Here’s this week’s Media Mix about coverage related to the Olympics that doesn’t sit right with the organizers, whether they be local officials or the IOC. I should say more about the Tokyo Shimbun article and video that covered the start of the torch relay in Fukushima. Though I use it in the column as an illustration of how IOC rules vis-a-vis the media sidestep local laws and practices in order to privilege those outlets that have entered into exclusive deals with the Olympics, to the newspaper’s reporters the restrictions in place could have real negative consequences. When locals in Fukushima complained about the “festival atmosphere” during the torch relay event, they weren’t just talking about the “bad taste” aspect, but also the health risks, which has been the main focus of Tokyo Shimbun’s coverage. On April 7, the paper ran another feature about the torch relay as it passed through Nagoya and Aichi Prefecture, reporting on how crowds of spectators were dangerously dense. In this case, a video would have made a particularly strong impact in line with the reporting, but since Tokyo Shimbun couldn’t keep any visuals on its home page for more than 72 hours per IOC rules they had to make do with verbal descriptions about crowds standing “shoulder-to-shoulder” along public roads “3-persons deep,” and how local security teams were having trouble maintaining social distancing guidelines. Needless to say, no TV stations covered the torch relay in this way since most of the networks have some kind of stake in the Olympics, and even if a station doesn’t have a sponsorship deal they still are hesitant to get on the wrong side of the organizers lest they get shut out of future coverage.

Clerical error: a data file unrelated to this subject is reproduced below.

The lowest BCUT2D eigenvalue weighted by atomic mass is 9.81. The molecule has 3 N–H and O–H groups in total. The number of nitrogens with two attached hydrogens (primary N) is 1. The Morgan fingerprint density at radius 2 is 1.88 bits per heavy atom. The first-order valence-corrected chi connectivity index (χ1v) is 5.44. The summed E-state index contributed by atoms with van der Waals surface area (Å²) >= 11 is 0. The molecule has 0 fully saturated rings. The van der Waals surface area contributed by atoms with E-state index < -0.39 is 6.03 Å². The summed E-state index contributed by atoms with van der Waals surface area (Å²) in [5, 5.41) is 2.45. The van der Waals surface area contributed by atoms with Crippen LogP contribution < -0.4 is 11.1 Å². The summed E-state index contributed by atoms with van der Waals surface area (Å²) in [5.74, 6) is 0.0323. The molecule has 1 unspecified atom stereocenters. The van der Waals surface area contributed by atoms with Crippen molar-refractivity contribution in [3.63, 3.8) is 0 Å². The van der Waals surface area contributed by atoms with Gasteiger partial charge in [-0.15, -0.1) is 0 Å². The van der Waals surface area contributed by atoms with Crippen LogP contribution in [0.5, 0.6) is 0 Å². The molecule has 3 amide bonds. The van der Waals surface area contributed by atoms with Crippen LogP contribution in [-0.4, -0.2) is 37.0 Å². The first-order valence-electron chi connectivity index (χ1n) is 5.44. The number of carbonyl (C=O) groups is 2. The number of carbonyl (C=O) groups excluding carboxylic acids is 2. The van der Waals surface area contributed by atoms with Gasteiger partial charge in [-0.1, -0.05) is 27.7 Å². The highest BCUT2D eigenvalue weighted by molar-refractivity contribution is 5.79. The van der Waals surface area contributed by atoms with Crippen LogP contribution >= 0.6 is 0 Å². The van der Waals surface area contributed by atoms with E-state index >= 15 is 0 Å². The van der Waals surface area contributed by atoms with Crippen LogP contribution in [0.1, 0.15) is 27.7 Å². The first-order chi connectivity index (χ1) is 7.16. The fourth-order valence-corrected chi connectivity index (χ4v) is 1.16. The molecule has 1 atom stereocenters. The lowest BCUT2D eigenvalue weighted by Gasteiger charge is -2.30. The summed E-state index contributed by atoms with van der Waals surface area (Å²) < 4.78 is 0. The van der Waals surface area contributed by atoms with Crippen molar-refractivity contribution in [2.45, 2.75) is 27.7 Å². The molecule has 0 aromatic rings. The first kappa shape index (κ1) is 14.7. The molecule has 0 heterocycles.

But even if that weren’t the case, would TV stations cover the torch relay and other Olympics promotional events with a critical eye? When NHK broadcast a livestream of the torch relay as it passed through Nagano city on April 1, some viewers noticed that the sound was cut out for about 30 seconds after it was apparent that protesters in the background were chanting anti-Olympics slogans. A wave of indignation swept through social media, accusing NHK of shutting out dissident voices and distorting its news coverage. One explanation is that security stopped the demonstration due to the loud chanting, which goes against COVID-prevention protocols, but it’s obvious from the resulting footage that somebody muted the sound itself. Organizers responded by saying that the presentation of the video was NHK’s concern and the organizers had nothing to do with it. When Mainichi Shimbun, which, as pointed out in the column, has been the most conscientious of the sponsoring daily newspapers in its coverage of the Olympics in general (Asahi has, too, but mostly in its editorials), asked NHK why it cut out the sound, the publicity person referred to “various circumstances” without elaborating, though they didn’t deny that the sound had been altered. NHK, of course, will be one of the main broadcasters of the Games, but, given their history of avoiding certain controversies for the sake of decorum, it seems just as likely that NHK’s decision to cut the mic mid-protest was more reflexive than cautionary.